Hi, I’m May, I’m blogging regularly for Bluecoat Display Centre featuring exhibiting artists as well as up and coming artists whom I am interested in. My focus for this blog is the jeweller Nora Fok
We are very excited to be exhibiting Nora Fok’s work as part of the current group show at the Bluecoat Display Centre, Sculpture as Textiles; Textiles as Sculpture. This exhibition explores the relationship between sculpture and textiles and how these two art forms often inform one another.
Fok’s work stood out to me due to the intricacy and detail of her work. From afar, Fok’s pieces appear to be small glass objects, but on closer inspection you can see that the structural pieces are in fact made from fine woven nylon. I love the way that Fok uses such a fine material, to create such abstract and dynamic pieces. Her love for nature is clearly evident in her work, with pieces in the show being inspired by larvae, pollen and cells. Her work mimics the natural repetition, symmetry and patterns that is seen in leaves, flowers and cells, to create something eye catching and distinctive. Fok’s necklace named ‘Hebe Andersonii Variegata’ really stood out to me; I was mesmerised by the helix like coil of nylon, which appeared to have no end. The structure and intricacy of this piece is reminiscent of the regal ruffs and neck pieces worn by the Elizabethans hundreds of years ago, yet it is modern and wearable, and still has the same magnetising appeal. I love how the pieces are hollow, which allows you to see right through them, but the vibrancy of the colours and shapes makes you look twice and appreciate detail.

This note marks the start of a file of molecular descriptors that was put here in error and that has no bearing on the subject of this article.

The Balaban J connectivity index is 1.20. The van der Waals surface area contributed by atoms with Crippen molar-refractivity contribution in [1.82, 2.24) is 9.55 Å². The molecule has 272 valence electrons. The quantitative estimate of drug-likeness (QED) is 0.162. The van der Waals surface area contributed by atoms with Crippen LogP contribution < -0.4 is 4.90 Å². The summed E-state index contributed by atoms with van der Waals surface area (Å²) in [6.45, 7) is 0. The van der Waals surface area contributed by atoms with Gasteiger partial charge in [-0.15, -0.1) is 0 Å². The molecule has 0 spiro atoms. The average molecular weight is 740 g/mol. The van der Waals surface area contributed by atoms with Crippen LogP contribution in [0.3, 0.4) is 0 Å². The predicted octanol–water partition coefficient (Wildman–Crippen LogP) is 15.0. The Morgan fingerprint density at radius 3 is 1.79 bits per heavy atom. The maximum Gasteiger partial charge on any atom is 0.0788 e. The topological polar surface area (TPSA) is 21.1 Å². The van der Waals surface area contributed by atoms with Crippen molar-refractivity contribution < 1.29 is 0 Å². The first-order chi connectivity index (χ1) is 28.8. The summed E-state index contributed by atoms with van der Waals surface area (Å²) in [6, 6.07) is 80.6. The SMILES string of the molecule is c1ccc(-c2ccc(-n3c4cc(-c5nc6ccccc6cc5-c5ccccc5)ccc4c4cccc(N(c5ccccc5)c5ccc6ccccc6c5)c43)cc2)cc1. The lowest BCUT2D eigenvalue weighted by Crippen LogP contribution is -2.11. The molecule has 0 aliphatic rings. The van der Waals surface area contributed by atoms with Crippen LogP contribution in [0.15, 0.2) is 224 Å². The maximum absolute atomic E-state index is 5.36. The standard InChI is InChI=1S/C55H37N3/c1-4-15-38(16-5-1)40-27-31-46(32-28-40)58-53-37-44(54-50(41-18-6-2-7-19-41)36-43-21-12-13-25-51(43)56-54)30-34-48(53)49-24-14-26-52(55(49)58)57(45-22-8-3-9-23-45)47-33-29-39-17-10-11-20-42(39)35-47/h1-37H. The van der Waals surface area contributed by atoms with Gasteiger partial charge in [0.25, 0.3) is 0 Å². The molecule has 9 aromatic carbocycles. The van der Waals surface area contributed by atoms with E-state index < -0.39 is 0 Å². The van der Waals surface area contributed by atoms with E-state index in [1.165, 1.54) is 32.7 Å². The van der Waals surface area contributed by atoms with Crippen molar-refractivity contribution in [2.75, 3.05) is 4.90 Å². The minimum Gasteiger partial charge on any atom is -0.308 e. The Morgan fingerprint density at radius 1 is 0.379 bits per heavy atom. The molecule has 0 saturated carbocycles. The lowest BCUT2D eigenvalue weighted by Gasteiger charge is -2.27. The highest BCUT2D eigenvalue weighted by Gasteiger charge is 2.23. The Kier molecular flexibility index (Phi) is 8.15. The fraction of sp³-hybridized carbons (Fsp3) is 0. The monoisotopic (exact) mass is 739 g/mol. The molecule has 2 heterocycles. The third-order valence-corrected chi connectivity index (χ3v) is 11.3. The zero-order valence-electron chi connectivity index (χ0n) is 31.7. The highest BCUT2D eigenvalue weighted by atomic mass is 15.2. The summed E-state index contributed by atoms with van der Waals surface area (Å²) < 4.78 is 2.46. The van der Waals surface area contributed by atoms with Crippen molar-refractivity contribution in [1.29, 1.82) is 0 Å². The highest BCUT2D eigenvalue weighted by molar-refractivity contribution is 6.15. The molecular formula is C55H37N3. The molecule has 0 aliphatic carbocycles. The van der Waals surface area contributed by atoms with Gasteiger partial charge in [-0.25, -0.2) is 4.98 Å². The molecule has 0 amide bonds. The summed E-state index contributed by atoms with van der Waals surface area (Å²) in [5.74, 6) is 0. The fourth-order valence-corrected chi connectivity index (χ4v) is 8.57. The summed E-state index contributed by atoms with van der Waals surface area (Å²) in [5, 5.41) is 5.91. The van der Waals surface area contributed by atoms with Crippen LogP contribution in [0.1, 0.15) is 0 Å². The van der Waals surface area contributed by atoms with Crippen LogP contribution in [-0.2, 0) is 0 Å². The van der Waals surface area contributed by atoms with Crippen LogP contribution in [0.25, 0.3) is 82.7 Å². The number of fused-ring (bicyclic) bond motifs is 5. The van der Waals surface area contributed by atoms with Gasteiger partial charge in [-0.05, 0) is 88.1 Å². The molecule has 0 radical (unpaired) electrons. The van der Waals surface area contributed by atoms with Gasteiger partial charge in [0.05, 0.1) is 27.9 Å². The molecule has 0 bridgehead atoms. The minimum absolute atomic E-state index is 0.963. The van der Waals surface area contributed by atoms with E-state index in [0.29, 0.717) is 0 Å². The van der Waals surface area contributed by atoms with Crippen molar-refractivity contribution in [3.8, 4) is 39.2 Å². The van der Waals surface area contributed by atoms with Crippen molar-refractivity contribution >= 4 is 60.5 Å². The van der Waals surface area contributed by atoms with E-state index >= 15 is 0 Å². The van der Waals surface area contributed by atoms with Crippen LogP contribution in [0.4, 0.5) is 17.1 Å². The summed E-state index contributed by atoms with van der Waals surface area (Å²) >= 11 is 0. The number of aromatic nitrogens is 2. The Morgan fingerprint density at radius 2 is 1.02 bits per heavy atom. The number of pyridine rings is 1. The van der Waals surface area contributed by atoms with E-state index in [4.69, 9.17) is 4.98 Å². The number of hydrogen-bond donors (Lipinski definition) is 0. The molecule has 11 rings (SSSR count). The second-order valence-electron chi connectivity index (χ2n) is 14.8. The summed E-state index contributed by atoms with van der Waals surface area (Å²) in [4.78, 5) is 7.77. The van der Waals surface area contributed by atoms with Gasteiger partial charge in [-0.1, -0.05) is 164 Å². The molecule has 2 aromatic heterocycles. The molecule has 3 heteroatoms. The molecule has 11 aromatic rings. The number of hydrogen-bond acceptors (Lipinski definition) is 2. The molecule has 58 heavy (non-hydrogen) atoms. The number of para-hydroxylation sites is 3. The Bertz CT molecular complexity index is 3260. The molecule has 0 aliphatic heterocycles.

Fok takes inspiration from nature, structure and repetition; with the intention of capturing the fascinating forms of hidden geometric patterns within nature. From her home in Hove, on the East Sussex Coast, Fok creates her sculptural pieces from dyed nylon, which is what makes her work so distinguishing, and is something that I find really interesting. Nylon is not something generally associated with jewellery or knitted objects, but more with ordinary situations such as fishing and clothing; yet Fok makes use of the the material in an intuitive and versatile way, which is what makes her work even more intriguing.